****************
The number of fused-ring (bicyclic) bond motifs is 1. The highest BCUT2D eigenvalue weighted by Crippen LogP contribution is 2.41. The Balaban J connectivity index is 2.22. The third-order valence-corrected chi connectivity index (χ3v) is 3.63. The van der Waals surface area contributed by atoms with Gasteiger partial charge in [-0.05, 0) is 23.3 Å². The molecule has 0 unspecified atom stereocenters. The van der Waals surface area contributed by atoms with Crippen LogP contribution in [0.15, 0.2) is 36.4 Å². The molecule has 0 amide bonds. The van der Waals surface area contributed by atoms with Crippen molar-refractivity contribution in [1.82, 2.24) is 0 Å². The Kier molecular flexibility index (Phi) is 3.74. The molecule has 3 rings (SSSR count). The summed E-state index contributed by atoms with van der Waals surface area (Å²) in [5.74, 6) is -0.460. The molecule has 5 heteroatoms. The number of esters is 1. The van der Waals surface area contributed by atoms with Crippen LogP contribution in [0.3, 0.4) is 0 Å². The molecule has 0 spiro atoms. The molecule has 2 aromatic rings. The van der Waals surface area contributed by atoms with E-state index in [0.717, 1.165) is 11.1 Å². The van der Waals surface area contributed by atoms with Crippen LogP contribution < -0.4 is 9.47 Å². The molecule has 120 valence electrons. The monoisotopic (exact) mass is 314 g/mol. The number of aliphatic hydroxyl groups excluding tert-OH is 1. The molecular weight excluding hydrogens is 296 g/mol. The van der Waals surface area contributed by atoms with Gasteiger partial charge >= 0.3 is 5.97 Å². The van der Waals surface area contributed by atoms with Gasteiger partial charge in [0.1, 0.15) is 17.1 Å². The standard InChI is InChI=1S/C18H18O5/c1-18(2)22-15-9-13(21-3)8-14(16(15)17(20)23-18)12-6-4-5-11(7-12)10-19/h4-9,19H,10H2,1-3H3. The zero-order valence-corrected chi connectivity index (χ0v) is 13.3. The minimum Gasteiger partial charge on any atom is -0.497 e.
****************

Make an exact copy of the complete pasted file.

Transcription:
The number of fused-ring (bicyclic) bond motifs is 1. The highest BCUT2D eigenvalue weighted by Crippen LogP contribution is 2.41. The Balaban J connectivity index is 2.22. The third-order valence-corrected chi connectivity index (χ3v) is 3.63. The van der Waals surface area contributed by atoms with Gasteiger partial charge in [-0.05, 0) is 23.3 Å². The molecule has 0 unspecified atom stereocenters. The van der Waals surface area contributed by atoms with Crippen LogP contribution in [0.15, 0.2) is 36.4 Å². The molecule has 0 amide bonds. The van der Waals surface area contributed by atoms with Crippen molar-refractivity contribution in [1.82, 2.24) is 0 Å². The Kier molecular flexibility index (Phi) is 3.74. The molecule has 3 rings (SSSR count). The summed E-state index contributed by atoms with van der Waals surface area (Å²) in [5.74, 6) is -0.460. The molecule has 5 heteroatoms. The number of esters is 1. The van der Waals surface area contributed by atoms with Crippen LogP contribution in [0.3, 0.4) is 0 Å². The molecule has 0 spiro atoms. The molecule has 2 aromatic rings. The van der Waals surface area contributed by atoms with E-state index in [0.717, 1.165) is 11.1 Å². The van der Waals surface area contributed by atoms with Crippen LogP contribution < -0.4 is 9.47 Å². The molecule has 120 valence electrons. The monoisotopic (exact) mass is 314 g/mol. The number of aliphatic hydroxyl groups excluding tert-OH is 1. The molecular weight excluding hydrogens is 296 g/mol. The van der Waals surface area contributed by atoms with Gasteiger partial charge >= 0.3 is 5.97 Å². The van der Waals surface area contributed by atoms with Gasteiger partial charge in [0.1, 0.15) is 17.1 Å². The standard InChI is InChI=1S/C18H18O5/c1-18(2)22-15-9-13(21-3)8-14(16(15)17(20)23-18)12-6-4-5-11(7-12)10-19/h4-9,19H,10H2,1-3H3. The zero-order valence-corrected chi connectivity index (χ0v) is 13.3. The minimum Gasteiger partial charge on any atom is -0.497 e.